Every year in November the palm farm comes alive with the souls of dead people. We who gather welcome these souls with the "ofrenda" alter , candles and photographs. We paint our faces this evening to make calacas, the faces of grinning skeletons. "When the calacas dance, they take children by the hand," says Zarco Guerrero of Mesa, who celebrate this tradition each year. "they are not dancing like the Grim Reaper, who are meant to scare children" on Halloween.
This holiday, this celebration is an acceptance of death, which is inevitable. "Life is a dance with death, we dance with death every moment of our lives, we are always susceptible to death........"
We dance not to have a fear of death but to laugh at it by living fully especially on this night of celebration. By painting our faces as the dead and dancing with each other we add a bit of mockery and humor, that we are alive and living.........this does not take anything away from the ritual of honor and sharing of memories of those spirits who join us for the evening.......the combination of all these elements is what make the "Day of the Dead" a cultural tradition that we share with others......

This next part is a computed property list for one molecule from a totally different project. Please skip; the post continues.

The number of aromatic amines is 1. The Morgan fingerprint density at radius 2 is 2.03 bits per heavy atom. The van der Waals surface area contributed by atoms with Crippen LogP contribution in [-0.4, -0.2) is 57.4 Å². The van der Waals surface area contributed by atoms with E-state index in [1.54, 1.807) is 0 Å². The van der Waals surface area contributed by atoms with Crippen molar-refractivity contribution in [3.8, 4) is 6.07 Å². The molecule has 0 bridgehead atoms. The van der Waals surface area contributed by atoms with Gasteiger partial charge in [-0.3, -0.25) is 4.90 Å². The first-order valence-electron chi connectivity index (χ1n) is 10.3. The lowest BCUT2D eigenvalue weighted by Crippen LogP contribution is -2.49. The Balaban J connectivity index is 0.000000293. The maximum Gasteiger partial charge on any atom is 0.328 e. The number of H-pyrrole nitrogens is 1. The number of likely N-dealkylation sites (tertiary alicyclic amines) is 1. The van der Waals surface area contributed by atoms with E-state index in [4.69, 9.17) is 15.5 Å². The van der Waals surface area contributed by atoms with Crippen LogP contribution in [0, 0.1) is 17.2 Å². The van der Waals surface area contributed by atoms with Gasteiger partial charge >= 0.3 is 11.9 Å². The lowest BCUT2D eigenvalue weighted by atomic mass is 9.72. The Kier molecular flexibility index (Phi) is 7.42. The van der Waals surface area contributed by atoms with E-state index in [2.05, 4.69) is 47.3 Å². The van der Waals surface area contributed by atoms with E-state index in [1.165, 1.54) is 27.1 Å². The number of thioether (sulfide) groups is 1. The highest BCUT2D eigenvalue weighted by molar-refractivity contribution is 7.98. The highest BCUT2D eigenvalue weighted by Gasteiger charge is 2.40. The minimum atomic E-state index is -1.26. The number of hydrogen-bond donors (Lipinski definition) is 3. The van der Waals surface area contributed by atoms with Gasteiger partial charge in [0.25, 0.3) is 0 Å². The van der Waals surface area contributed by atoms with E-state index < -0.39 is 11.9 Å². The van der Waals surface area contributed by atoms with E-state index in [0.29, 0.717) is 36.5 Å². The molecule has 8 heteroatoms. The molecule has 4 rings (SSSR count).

explore how "we" at our event every year
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You Tube on Face Painting
for those of you who want to participate prior to coming that evening.....here are some hints
a great place to buy your make-up is at Easleys Fun Shop on McDowell Road, south side between 5th and 7th Avenues.......